A Review of The War Has Brought Peace to Mexico: World War II and the Consolidation of the Post-Revolutionary State
In November 1945, fighter pilots from Mexico’s Air Force Squadron 201 received a hero’s welcome upon returning home after their brief participation in World War II. While theirs had been an essentially symbolic contribution, fought thousands of miles away in the Pacific, they were greeted by admiring crowds. In the preceding years, President Manuel Ávila Camacho had taken great pains to convince the population of the war’s importance, committing his country to fight alongside the Allies. The crowds at the squadron’s homecoming indicated the president’s success in placing a distant conflict of seemingly little relevance at the forefront of the Mexican imagination.
Halbert Jones brings Mexico’s participation in World War II to life in The War Has Brought Peace to Mexico. He uncovers the complex history of how Ávila Camacho’s administration managed to get Mexico to participate in the war—only after convincing a skeptical population that the war was theirs to fight—and the effect of this involvement in engendering the political system that shaped the country for many decades to come. While the book focuses on a very specific episode of Mexican history, it is above all a story of the relationship between war and state formation, making it of interest to scholars from a variety of disciplines.
Jones conveys how President Ávila Camacho faced a polarized and complex political landscape upon coming to power in 1940. Radical elements on both the left and right enjoyed popular support from key sectors of Mexican society. In the aftermath the large-scale social revolution that began in Mexico in 1910, the Army still maintained considerable political clout while institutions lacked muscle and experience. During his presidency (1940-46), Ávila Camacho managed to modernize the army and divorce the military from politics, consolidate the power of the executive, appease radical political factions, build a strong security apparatus capable of repressing potentially disruptive activities and bolster Mexico’s standing in the international arena.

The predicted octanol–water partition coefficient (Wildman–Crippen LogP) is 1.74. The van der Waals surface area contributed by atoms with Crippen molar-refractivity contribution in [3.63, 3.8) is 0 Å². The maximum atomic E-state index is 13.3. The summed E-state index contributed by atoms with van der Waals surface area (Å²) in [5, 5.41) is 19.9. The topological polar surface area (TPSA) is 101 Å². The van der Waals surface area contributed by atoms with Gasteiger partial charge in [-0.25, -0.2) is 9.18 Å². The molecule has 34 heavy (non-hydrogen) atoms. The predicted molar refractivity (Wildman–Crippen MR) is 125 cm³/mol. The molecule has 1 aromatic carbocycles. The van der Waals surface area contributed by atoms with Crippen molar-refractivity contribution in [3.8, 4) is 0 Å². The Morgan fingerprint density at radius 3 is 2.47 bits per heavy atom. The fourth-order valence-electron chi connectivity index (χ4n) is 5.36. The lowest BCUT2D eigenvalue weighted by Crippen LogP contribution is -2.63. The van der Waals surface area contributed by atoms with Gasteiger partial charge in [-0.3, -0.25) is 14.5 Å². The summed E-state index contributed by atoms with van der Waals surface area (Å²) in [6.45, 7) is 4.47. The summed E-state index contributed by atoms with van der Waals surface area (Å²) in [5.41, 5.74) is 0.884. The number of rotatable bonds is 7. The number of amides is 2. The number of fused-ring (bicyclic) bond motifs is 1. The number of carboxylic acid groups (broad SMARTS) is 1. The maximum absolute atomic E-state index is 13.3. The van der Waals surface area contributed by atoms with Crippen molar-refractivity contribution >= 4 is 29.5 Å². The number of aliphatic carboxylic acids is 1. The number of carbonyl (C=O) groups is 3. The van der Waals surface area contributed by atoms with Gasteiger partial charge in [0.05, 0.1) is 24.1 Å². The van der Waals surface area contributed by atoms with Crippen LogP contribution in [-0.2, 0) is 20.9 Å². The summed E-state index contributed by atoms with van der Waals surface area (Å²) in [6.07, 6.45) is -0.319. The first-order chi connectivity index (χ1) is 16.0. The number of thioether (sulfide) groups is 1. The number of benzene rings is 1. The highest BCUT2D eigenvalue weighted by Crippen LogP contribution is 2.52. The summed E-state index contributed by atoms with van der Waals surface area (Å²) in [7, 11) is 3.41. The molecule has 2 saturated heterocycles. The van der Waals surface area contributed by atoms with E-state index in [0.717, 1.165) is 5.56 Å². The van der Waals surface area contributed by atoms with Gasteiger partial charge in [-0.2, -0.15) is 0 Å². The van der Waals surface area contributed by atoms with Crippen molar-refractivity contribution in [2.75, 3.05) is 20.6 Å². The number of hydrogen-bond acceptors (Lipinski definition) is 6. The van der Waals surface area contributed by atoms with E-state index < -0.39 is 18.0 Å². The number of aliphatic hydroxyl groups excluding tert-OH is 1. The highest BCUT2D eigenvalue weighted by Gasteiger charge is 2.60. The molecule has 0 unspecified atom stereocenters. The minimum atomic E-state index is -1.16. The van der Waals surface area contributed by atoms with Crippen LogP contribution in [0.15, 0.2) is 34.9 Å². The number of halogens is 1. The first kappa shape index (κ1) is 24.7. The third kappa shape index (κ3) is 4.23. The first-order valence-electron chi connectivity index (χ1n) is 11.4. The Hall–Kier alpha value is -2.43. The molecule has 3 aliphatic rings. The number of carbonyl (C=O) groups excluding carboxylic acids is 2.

The Ávila Camacho administration achieved notable accomplishments that paved the way for a strong centralized state. How did the Mexican president manage this substantial list of achievements? And what, if any, relation did it have to a war being fought halfway across the world? These are the questions addressed in The War Has Brought Peace to Mexico. Jones asserts that the political transformations unfolding during Ávila Camacho’s tenure were inextricably linked to the country’s direct participation in the World War II. It was during the war—and because of the war—that President Ávila Camacho was able to neutralize domestic opposition, consolidate executive power, and effect institutional reforms that shaped the Mexican state in subsequent decades, Jones contends.
Mexico officially declared war against the Axis powers on May 28, 1942, elevating Ávila Camacho to the special position of the country’s wartime leader. Soon after, he submitted an initiative, swiftly approved by Congress,that granted him the power to suspend a long list of constitutional rights. These actions gave the president’s call for national unity unprecedented moral authority.
The war also propelled the modernization of the armed forces. Investment in military equipment and the prospect of direct engagement in war served to focus the attention of military officers on matters of national defense. Furthermore, when the war ended, the president announced plans to reorganize the Army to allow upward mobility for younger officers with professional military training, while making provisions for the retirement of older and more politically inclined generals. With the country at war, Ávila Camacho expanded the security apparatus and consolidated intelligence and law enforcement under a single ministry. The ministry’s authority to investigate all matters related to subversive activity gave the president the unprecedented ability to monitor the opposition and a tighter grip on power both during and after the war.